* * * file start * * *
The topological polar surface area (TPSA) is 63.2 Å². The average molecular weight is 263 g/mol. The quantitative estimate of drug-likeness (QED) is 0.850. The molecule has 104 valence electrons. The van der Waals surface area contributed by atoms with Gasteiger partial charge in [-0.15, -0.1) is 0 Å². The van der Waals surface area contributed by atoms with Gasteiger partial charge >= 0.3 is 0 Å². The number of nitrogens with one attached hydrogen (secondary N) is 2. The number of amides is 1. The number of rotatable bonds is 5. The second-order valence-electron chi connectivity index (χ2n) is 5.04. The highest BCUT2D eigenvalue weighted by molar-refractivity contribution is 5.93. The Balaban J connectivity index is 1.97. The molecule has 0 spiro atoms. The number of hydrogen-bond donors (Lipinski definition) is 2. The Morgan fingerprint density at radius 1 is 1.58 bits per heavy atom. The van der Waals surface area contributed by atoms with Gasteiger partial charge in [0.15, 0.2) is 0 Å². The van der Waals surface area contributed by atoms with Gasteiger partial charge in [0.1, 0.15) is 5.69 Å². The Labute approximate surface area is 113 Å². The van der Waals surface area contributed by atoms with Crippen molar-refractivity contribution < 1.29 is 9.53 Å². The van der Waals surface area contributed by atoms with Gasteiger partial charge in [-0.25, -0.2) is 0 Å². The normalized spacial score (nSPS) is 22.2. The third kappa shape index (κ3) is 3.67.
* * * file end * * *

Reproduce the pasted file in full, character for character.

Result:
The topological polar surface area (TPSA) is 63.2 Å². The average molecular weight is 263 g/mol. The quantitative estimate of drug-likeness (QED) is 0.850. The molecule has 104 valence electrons. The van der Waals surface area contributed by atoms with Gasteiger partial charge in [-0.15, -0.1) is 0 Å². The van der Waals surface area contributed by atoms with Gasteiger partial charge >= 0.3 is 0 Å². The number of nitrogens with one attached hydrogen (secondary N) is 2. The number of amides is 1. The number of rotatable bonds is 5. The second-order valence-electron chi connectivity index (χ2n) is 5.04. The highest BCUT2D eigenvalue weighted by molar-refractivity contribution is 5.93. The Balaban J connectivity index is 1.97. The molecule has 0 spiro atoms. The number of hydrogen-bond donors (Lipinski definition) is 2. The Morgan fingerprint density at radius 1 is 1.58 bits per heavy atom. The van der Waals surface area contributed by atoms with Gasteiger partial charge in [0.15, 0.2) is 0 Å². The van der Waals surface area contributed by atoms with Gasteiger partial charge in [0.1, 0.15) is 5.69 Å². The Labute approximate surface area is 113 Å². The van der Waals surface area contributed by atoms with Crippen molar-refractivity contribution < 1.29 is 9.53 Å². The van der Waals surface area contributed by atoms with Gasteiger partial charge in [-0.25, -0.2) is 0 Å². The normalized spacial score (nSPS) is 22.2. The third kappa shape index (κ3) is 3.67.